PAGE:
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    Tough Zoloft Shows Green Catalysts Still Need Fine Tuning
    By Enrico Uva | September 11th 2011 08:48 AM | Print | E-mail | Track Comments
    About Enrico

    I majored in chemistry, worked briefly in the food industry and at Fisheries and Oceans. I then obtained a degree in education. Since then I have...

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    Green catalysts such as iron TAML show great potential. Working at very low concentrations, they speed up H2O2's oxidation of nasty estrogen-imitators and carcinogens like 2,4,6-trichlorophenol. Moreover, the catalysts don't seem to be trouble-makers themselves -- at times one environmental solution spins off a new set of problems. Rather, three TAML activators do not interfere with gene expression in mammals by not binding to their thyroid, androgen, or estrogen hormone receptors.

    But a paper published last month in Environmental Science and Technology suggests that these promising catalysts still need some fine-tuning. Zoloft, Pfizer's trade name for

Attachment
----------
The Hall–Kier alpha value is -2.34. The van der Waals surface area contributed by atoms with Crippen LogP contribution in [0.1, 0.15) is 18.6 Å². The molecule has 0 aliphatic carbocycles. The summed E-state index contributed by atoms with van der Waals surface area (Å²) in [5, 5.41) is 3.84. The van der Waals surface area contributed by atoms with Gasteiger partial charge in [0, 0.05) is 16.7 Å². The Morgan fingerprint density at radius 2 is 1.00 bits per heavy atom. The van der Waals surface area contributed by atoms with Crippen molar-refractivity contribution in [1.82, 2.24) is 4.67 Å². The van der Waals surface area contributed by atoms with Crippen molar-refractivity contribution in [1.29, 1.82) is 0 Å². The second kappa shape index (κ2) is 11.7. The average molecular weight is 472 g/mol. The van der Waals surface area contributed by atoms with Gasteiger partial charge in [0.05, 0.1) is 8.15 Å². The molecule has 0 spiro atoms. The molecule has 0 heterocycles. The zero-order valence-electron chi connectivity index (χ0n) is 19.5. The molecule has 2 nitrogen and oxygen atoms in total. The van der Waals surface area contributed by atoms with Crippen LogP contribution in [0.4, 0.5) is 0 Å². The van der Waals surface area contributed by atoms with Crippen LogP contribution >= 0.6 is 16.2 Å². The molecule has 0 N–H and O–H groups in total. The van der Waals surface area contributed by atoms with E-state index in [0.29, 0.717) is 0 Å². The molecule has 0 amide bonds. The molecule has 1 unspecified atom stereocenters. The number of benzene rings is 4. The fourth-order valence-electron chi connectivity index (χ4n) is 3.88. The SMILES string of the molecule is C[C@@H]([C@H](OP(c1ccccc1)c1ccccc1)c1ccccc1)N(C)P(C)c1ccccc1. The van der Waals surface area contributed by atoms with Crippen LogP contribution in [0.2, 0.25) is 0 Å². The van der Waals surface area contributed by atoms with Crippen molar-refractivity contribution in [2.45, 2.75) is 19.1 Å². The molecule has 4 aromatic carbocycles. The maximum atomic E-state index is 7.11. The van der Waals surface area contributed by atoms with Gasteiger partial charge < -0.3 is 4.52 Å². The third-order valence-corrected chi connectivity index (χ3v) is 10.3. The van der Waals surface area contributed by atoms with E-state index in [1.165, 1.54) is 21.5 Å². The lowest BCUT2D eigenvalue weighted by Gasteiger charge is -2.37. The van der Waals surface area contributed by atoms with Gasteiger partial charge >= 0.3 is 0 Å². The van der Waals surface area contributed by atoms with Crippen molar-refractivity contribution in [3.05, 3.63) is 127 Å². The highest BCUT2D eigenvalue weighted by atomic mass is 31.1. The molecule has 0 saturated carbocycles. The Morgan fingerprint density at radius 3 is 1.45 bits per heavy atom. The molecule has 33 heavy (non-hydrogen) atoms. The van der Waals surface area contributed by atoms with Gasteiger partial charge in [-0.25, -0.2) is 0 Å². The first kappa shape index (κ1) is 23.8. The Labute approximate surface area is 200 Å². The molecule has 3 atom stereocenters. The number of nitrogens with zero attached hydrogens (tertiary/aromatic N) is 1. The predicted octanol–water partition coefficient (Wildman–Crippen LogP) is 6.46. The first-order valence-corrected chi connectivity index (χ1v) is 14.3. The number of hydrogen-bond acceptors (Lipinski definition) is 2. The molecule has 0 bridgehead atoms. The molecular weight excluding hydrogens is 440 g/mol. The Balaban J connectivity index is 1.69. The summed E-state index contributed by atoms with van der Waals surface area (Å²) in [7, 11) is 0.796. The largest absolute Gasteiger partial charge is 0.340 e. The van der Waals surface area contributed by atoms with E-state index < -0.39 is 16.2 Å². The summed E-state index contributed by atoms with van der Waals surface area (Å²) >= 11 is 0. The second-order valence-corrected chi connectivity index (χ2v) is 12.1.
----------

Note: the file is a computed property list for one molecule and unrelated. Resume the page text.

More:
sertraline hydrochloride, finds its way into the bodies of almost 30 million Americans alone who suffer from depression or compulsive disorders. But the sertraline molecule is one of those halogenated aromatics, where delocalization of electrons makes it difficult for the molecule to get naturally broken down in the environment. According to an EPA study, even after sewage treatment, most of it ends up intact in sediments.

    This is where TAMLs(
    oxidation catalysts based
    upon tetraamido macrocyclic ligands
    ) come to the partial rescue. Although they quickly begin to break down sertraline into a nonactive pharmaceutical (at least at elevated pH's),  they produce a slow-degrading ketone intermediate . Eventually the ketone does react, but it creates other compounds whose impact on the environment is unknown.

    One line of attack in the research so far has been to modify groups on the TAML molecule, as shown in the diagram for the ones they used to attack Zoloft.


    The authors conclude
    that in general, we need even more reactive TAML activators for advancing water treatment goals.




    References:

    Rapid, Biomimetic Degradation in Water of the Persistent Drug Sertraline by TAML Catalysts and Hydrogen Peroxide. 

    Final report: the Environmental Occurrence, Fate and Ecotoxicity of Selective Inhibitors in Aquatic Environments